particular sentence of the Jan. 14 article “Matchmakers’ ‘marriage hunts’ beating out fate to secure mate” caught my attention. It reads: “Fixing faults leads to a successful marriage, and for that you need someone to think objectively.” From this I am curious as to what these matchmakers define as a successful marriage? And I can’t help wondering how many of the marriages pass the test of time. Is there a followup service?
Furthermore, I wonder what “faults” must be fixed. The article seems to hint at personality flaws, which would beg the question: How many of these people truly fix their flaws and, as a result, have a marriage that lasts? Or is it only a temporary fix to attract a mate? If it’s a temporary fix, could we say that some matchmaking services do nothing more than create a false or misleading impression?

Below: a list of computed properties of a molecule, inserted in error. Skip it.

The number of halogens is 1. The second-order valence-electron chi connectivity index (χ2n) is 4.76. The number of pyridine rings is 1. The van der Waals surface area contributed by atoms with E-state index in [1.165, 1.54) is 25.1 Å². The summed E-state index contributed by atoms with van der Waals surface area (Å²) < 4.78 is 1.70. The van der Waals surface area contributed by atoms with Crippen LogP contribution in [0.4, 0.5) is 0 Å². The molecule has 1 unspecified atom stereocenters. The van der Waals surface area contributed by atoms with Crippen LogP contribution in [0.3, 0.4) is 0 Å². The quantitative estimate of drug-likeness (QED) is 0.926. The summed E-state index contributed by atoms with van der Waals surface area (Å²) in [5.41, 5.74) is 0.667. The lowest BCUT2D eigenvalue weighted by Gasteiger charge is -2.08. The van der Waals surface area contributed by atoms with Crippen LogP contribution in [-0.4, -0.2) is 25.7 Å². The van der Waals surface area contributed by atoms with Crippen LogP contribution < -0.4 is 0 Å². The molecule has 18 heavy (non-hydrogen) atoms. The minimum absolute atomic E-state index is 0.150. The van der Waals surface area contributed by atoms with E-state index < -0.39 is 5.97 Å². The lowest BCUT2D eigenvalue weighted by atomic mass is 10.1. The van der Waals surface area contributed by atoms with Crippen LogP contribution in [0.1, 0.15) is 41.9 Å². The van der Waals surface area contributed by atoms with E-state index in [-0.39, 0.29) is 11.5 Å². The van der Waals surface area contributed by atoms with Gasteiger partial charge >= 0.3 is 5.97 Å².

The article seems to imply that these matchmaking services attempt to fix people’s faults, perhaps only temporarily, to ensure a successful marriage. Since the article does not include matchmaking details, I cannot comment further except to conclude that a matchmaking service is not as good for society as everyone thinks if it undermines the basic requirement for a lasting marriage — honesty. I can only wonder how long these fault fixes for clients last (before reality) spirals away once again from their dreams.
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